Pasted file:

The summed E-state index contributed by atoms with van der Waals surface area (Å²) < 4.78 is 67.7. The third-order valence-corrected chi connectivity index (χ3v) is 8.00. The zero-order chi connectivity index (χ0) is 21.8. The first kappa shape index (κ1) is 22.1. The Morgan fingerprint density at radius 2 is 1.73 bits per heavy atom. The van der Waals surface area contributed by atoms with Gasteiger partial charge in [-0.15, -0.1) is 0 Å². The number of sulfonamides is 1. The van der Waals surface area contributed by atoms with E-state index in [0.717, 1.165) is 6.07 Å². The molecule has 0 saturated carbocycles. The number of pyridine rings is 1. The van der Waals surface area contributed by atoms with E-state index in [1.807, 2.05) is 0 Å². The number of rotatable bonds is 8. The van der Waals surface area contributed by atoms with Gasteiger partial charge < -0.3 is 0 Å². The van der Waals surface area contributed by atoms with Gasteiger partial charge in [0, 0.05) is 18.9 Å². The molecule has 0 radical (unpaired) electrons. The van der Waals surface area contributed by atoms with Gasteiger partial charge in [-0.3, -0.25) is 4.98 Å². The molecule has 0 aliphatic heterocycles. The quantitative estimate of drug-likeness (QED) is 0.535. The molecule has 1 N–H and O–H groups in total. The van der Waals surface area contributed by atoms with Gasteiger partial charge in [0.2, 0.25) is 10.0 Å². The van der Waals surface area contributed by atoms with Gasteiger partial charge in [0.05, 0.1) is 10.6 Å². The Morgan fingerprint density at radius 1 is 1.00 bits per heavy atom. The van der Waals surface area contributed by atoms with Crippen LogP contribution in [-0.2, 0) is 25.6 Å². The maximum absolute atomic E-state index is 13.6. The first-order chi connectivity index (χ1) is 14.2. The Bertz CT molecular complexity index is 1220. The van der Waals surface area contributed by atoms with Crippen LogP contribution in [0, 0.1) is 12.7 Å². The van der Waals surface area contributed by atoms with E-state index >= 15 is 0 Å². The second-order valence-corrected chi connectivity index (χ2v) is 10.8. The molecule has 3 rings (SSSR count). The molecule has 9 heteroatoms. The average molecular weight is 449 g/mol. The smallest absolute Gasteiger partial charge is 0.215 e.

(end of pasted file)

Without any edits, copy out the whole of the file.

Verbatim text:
The summed E-state index contributed by atoms with van der Waals surface area (Å²) < 4.78 is 67.7. The third-order valence-corrected chi connectivity index (χ3v) is 8.00. The zero-order chi connectivity index (χ0) is 21.8. The first kappa shape index (κ1) is 22.1. The Morgan fingerprint density at radius 2 is 1.73 bits per heavy atom. The van der Waals surface area contributed by atoms with Gasteiger partial charge in [-0.15, -0.1) is 0 Å². The number of sulfonamides is 1. The van der Waals surface area contributed by atoms with E-state index in [0.717, 1.165) is 6.07 Å². The molecule has 0 saturated carbocycles. The number of pyridine rings is 1. The van der Waals surface area contributed by atoms with E-state index in [1.807, 2.05) is 0 Å². The number of rotatable bonds is 8. The van der Waals surface area contributed by atoms with Gasteiger partial charge < -0.3 is 0 Å². The van der Waals surface area contributed by atoms with Gasteiger partial charge in [0, 0.05) is 18.9 Å². The molecule has 0 radical (unpaired) electrons. The van der Waals surface area contributed by atoms with Gasteiger partial charge in [-0.3, -0.25) is 4.98 Å². The molecule has 0 aliphatic heterocycles. The quantitative estimate of drug-likeness (QED) is 0.535. The molecule has 1 N–H and O–H groups in total. The van der Waals surface area contributed by atoms with Gasteiger partial charge in [0.2, 0.25) is 10.0 Å². The van der Waals surface area contributed by atoms with Gasteiger partial charge in [0.05, 0.1) is 10.6 Å². The Morgan fingerprint density at radius 1 is 1.00 bits per heavy atom. The van der Waals surface area contributed by atoms with Crippen LogP contribution in [-0.2, 0) is 25.6 Å². The maximum absolute atomic E-state index is 13.6. The first-order chi connectivity index (χ1) is 14.2. The Bertz CT molecular complexity index is 1220. The van der Waals surface area contributed by atoms with Crippen LogP contribution in [0, 0.1) is 12.7 Å². The van der Waals surface area contributed by atoms with E-state index >= 15 is 0 Å². The second-order valence-corrected chi connectivity index (χ2v) is 10.8. The molecule has 3 rings (SSSR count). The molecule has 9 heteroatoms. The average molecular weight is 449 g/mol. The smallest absolute Gasteiger partial charge is 0.215 e.